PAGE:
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Growing Squash, also Crookneck, Pattypan, Summer squash

Jan F M A M J J A S O N Dec
    S P P              

(Best months for growing Squash in USA - Zone 5a regions)

S = Plant undercover in seed trays P = Sow seed

  • Grow in seed trays, and plant out in 4-6 weeks. Sow seed at a depth approximately three times the diameter of the seed. Best planted at soil temperatures between 70°F and 95°F. (Show °C/cm)
  • Space plants: 24 - 31 inches apart
  • Harvest in 7-8 weeks.
  • Compatible with (can grow beside): Sweet corn

Your comments and tips

24 Jan 14, anthonecia (South Africa - Dry summer sub-tropical climate)
Can I grow pattypan in febuary thank you
16 Jun 12, Monette (Australia - sub-tropical climate)
had some squash plants spring up in my garden (from compost maybe) plants grew beautifully had several male flowers but only a few female ones and never. is there any thing I need to do to get the plants to bear fruit
18 Jun 12, Erin (New Zealand - sub-tropical climate)
Some squash need to be hand polinated, just google "hand pollinating squash." There are youtube vids that would explain better than I could in text alone. It's pretty easy, and it has worked for me.
13 Apr 12, Masha (Australia - temperate climate)
I chucked some seeds out in the backyard from a squash I'd bought, and about 3 months later the plant suddenly appeared. Now, another month orso later, it has some fruits on it and lots of flowers! Strange thing is, I never water my garden, and when I did start watering it (watermelons had also suddenly appeared out of nowhere) it nearly died :(
01 Jan 12, Robyn (Australia - tropical climate)
I have planted squash and they have been flowering well but when the flowers are finished the whole thing is falling off the stem including the bulb, almost like the stem is not strong enough for the flower. Some input would be much appreciated
04 Mar 12, Leigh (Australia - sub-tropical climate)
It's probably because you haven't got bees pollinating them for you. If that's the case, just take one of the "male" flowers (the ones on stalks - and a single stem inside the flower), peel the petals off the male flower to make it easier to get into the "female" flowers and rub the pollen onto the "female" flowers (the ones with the fruit under them - and the curled shaped stamens).
30 Dec 11, Michael (Australia - temperate climate)
Hi, I'm growing mixed button squash for the first time. They plants look quite hearty and flowering but the flower only stays open for a day and then closes. When should I start to see the fruit form? Thanks in advance.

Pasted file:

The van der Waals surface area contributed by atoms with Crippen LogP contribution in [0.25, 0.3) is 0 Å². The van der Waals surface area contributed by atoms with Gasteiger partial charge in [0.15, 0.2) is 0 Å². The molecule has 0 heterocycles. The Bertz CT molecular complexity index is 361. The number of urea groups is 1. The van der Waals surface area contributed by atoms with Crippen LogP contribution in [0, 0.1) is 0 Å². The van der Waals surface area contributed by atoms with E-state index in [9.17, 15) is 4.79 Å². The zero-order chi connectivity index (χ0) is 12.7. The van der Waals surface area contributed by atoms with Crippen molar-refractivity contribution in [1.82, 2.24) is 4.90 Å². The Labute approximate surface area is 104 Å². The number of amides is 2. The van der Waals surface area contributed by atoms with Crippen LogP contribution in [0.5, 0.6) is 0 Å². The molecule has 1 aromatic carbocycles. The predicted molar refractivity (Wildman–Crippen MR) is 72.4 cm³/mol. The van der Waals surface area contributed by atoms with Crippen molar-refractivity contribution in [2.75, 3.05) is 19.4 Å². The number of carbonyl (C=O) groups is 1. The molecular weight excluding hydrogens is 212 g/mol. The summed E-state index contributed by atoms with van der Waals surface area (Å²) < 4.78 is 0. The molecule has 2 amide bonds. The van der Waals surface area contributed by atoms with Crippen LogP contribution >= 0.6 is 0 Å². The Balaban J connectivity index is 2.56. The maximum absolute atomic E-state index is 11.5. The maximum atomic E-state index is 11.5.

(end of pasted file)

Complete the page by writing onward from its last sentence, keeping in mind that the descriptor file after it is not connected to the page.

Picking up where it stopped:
17 Sep 11, (Australia - temperate climate)
Have just subscibed and have found the information very helpful regarding squash. Thanks. Jeff from Portland Australia
09 Jun 11, Katie (Australia - sub-tropical climate)
Hi, I have bought 2 spaghetti squash and have them in pots which are about 35cm across with a rich organic potting mix. Wondering if I should stake them, or train them up the fence or let them sprawl out onto the ground as I imagine their going to be heavy? Thanks Katie
27 Aug 11, Georgi (Australia - tropical climate)
How did they end up?
Showing 21 - 30 of 45 comments

Hi Guys, I don’t know if this is the right forum for this, but, can some explain to me why a gem squash plant I have has produced so many flowers and yet not one has grown into a squash. I have seen the small squashes grow to about 1cm and then the little stalk starts to dry out and the squash falls off. I have it growing as a vine to keep it off my courtyard floor, is this part of or the problem,

- anthony bass

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This planting guide is a general reference intended for home gardeners. We recommend that you take into account your local conditions in making planting decisions. Gardenate is not a farming or commercial advisory service. For specific advice, please contact your local plant suppliers, gardening groups, or agricultural department. The information on this site is presented in good faith, but we take no responsibility as to the accuracy of the information provided.
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